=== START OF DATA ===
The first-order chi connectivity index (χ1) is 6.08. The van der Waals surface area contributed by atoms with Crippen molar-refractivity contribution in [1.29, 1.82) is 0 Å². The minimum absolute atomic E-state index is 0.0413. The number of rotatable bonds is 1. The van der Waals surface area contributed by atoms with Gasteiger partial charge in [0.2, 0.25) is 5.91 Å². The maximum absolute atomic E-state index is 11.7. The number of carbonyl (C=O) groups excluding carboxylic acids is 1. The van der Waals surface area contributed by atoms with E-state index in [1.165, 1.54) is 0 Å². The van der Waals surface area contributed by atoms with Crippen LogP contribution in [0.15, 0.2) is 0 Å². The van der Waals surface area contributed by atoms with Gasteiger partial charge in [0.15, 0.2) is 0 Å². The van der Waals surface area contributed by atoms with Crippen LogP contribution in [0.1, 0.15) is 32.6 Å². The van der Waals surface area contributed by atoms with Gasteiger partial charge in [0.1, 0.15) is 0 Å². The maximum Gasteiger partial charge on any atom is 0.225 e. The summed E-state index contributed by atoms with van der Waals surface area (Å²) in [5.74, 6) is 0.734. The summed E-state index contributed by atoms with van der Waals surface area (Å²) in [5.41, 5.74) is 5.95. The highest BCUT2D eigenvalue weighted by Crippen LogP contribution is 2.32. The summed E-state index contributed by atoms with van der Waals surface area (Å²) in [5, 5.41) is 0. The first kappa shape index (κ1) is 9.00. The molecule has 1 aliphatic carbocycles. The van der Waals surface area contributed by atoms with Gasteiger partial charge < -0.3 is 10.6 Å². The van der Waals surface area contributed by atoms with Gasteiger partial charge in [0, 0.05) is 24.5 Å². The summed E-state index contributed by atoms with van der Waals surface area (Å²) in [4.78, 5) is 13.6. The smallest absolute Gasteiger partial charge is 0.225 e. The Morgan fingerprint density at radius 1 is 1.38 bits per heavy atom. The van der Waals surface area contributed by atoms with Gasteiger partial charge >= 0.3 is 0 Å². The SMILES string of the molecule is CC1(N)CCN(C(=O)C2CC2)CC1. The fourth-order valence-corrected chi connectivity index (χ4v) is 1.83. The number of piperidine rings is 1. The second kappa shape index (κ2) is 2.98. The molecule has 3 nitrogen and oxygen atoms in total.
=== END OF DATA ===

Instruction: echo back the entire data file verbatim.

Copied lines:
The first-order chi connectivity index (χ1) is 6.08. The van der Waals surface area contributed by atoms with Crippen molar-refractivity contribution in [1.29, 1.82) is 0 Å². The minimum absolute atomic E-state index is 0.0413. The number of rotatable bonds is 1. The van der Waals surface area contributed by atoms with Gasteiger partial charge in [0.2, 0.25) is 5.91 Å². The maximum absolute atomic E-state index is 11.7. The number of carbonyl (C=O) groups excluding carboxylic acids is 1. The van der Waals surface area contributed by atoms with E-state index in [1.165, 1.54) is 0 Å². The van der Waals surface area contributed by atoms with Crippen LogP contribution in [0.15, 0.2) is 0 Å². The van der Waals surface area contributed by atoms with Gasteiger partial charge in [0.15, 0.2) is 0 Å². The van der Waals surface area contributed by atoms with Crippen LogP contribution in [0.1, 0.15) is 32.6 Å². The van der Waals surface area contributed by atoms with Gasteiger partial charge in [0.1, 0.15) is 0 Å². The maximum Gasteiger partial charge on any atom is 0.225 e. The summed E-state index contributed by atoms with van der Waals surface area (Å²) in [5.74, 6) is 0.734. The summed E-state index contributed by atoms with van der Waals surface area (Å²) in [5.41, 5.74) is 5.95. The highest BCUT2D eigenvalue weighted by Crippen LogP contribution is 2.32. The summed E-state index contributed by atoms with van der Waals surface area (Å²) in [5, 5.41) is 0. The first kappa shape index (κ1) is 9.00. The molecule has 1 aliphatic carbocycles. The van der Waals surface area contributed by atoms with Gasteiger partial charge < -0.3 is 10.6 Å². The van der Waals surface area contributed by atoms with Gasteiger partial charge in [0, 0.05) is 24.5 Å². The summed E-state index contributed by atoms with van der Waals surface area (Å²) in [4.78, 5) is 13.6. The smallest absolute Gasteiger partial charge is 0.225 e. The Morgan fingerprint density at radius 1 is 1.38 bits per heavy atom. The van der Waals surface area contributed by atoms with Gasteiger partial charge >= 0.3 is 0 Å². The SMILES string of the molecule is CC1(N)CCN(C(=O)C2CC2)CC1. The fourth-order valence-corrected chi connectivity index (χ4v) is 1.83. The number of piperidine rings is 1. The second kappa shape index (κ2) is 2.98. The molecule has 3 nitrogen and oxygen atoms in total.